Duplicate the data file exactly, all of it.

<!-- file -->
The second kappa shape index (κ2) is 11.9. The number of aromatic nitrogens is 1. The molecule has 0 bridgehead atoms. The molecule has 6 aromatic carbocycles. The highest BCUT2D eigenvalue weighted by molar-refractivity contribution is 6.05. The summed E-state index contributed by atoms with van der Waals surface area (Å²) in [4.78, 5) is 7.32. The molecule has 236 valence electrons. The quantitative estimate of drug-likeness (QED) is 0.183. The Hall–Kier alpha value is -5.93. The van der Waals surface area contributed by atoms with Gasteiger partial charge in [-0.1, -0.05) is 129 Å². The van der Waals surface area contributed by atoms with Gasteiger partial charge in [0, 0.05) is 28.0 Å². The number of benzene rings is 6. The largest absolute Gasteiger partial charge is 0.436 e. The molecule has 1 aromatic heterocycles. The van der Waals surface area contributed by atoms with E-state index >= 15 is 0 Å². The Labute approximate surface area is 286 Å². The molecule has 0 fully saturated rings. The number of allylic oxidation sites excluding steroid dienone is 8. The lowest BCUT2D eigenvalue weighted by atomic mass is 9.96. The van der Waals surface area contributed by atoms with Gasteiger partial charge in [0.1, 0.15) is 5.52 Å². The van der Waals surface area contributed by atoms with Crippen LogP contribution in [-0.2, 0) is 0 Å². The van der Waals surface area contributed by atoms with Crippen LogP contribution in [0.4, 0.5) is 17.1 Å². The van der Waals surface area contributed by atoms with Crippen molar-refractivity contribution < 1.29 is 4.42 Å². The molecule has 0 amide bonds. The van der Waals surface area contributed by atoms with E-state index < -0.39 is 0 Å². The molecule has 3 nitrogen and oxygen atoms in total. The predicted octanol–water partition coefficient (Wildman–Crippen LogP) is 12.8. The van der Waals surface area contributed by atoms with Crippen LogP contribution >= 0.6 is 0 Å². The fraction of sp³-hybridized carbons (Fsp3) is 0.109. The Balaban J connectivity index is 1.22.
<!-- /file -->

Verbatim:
The second kappa shape index (κ2) is 11.9. The number of aromatic nitrogens is 1. The molecule has 0 bridgehead atoms. The molecule has 6 aromatic carbocycles. The highest BCUT2D eigenvalue weighted by molar-refractivity contribution is 6.05. The summed E-state index contributed by atoms with van der Waals surface area (Å²) in [4.78, 5) is 7.32. The molecule has 236 valence electrons. The quantitative estimate of drug-likeness (QED) is 0.183. The Hall–Kier alpha value is -5.93. The van der Waals surface area contributed by atoms with Gasteiger partial charge in [-0.1, -0.05) is 129 Å². The van der Waals surface area contributed by atoms with Gasteiger partial charge in [0, 0.05) is 28.0 Å². The number of benzene rings is 6. The largest absolute Gasteiger partial charge is 0.436 e. The molecule has 1 aromatic heterocycles. The van der Waals surface area contributed by atoms with E-state index >= 15 is 0 Å². The Labute approximate surface area is 286 Å². The molecule has 0 fully saturated rings. The number of allylic oxidation sites excluding steroid dienone is 8. The lowest BCUT2D eigenvalue weighted by atomic mass is 9.96. The van der Waals surface area contributed by atoms with Gasteiger partial charge in [0.1, 0.15) is 5.52 Å². The van der Waals surface area contributed by atoms with Crippen LogP contribution in [-0.2, 0) is 0 Å². The van der Waals surface area contributed by atoms with Crippen LogP contribution in [0.4, 0.5) is 17.1 Å². The van der Waals surface area contributed by atoms with Crippen molar-refractivity contribution < 1.29 is 4.42 Å². The molecule has 0 amide bonds. The van der Waals surface area contributed by atoms with E-state index < -0.39 is 0 Å². The molecule has 3 nitrogen and oxygen atoms in total. The predicted octanol–water partition coefficient (Wildman–Crippen LogP) is 12.8. The van der Waals surface area contributed by atoms with Crippen LogP contribution >= 0.6 is 0 Å². The fraction of sp³-hybridized carbons (Fsp3) is 0.109. The Balaban J connectivity index is 1.22.